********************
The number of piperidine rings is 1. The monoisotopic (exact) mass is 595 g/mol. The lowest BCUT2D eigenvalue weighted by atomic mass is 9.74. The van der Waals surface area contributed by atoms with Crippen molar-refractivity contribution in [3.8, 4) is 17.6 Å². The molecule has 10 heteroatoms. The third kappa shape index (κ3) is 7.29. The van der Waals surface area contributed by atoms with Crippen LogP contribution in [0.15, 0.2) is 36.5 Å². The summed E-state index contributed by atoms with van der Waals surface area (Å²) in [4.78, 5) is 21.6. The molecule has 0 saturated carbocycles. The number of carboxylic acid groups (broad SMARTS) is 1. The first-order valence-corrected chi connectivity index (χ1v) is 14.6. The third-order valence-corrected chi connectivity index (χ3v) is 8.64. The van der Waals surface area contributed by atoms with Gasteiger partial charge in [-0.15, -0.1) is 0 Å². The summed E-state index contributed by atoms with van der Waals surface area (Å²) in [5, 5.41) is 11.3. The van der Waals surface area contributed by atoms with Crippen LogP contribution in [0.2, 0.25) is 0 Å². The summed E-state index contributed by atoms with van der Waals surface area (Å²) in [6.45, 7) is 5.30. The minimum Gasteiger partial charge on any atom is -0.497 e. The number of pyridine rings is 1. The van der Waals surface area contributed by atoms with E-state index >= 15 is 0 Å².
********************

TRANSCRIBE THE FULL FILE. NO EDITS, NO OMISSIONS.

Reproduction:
The number of piperidine rings is 1. The monoisotopic (exact) mass is 595 g/mol. The lowest BCUT2D eigenvalue weighted by atomic mass is 9.74. The van der Waals surface area contributed by atoms with Crippen molar-refractivity contribution in [3.8, 4) is 17.6 Å². The molecule has 10 heteroatoms. The third kappa shape index (κ3) is 7.29. The van der Waals surface area contributed by atoms with Crippen LogP contribution in [0.15, 0.2) is 36.5 Å². The summed E-state index contributed by atoms with van der Waals surface area (Å²) in [4.78, 5) is 21.6. The molecule has 0 saturated carbocycles. The number of carboxylic acid groups (broad SMARTS) is 1. The first-order valence-corrected chi connectivity index (χ1v) is 14.6. The third-order valence-corrected chi connectivity index (χ3v) is 8.64. The van der Waals surface area contributed by atoms with Gasteiger partial charge in [-0.15, -0.1) is 0 Å². The summed E-state index contributed by atoms with van der Waals surface area (Å²) in [5, 5.41) is 11.3. The van der Waals surface area contributed by atoms with Crippen LogP contribution in [0.2, 0.25) is 0 Å². The summed E-state index contributed by atoms with van der Waals surface area (Å²) in [6.45, 7) is 5.30. The minimum Gasteiger partial charge on any atom is -0.497 e. The number of pyridine rings is 1. The van der Waals surface area contributed by atoms with E-state index >= 15 is 0 Å².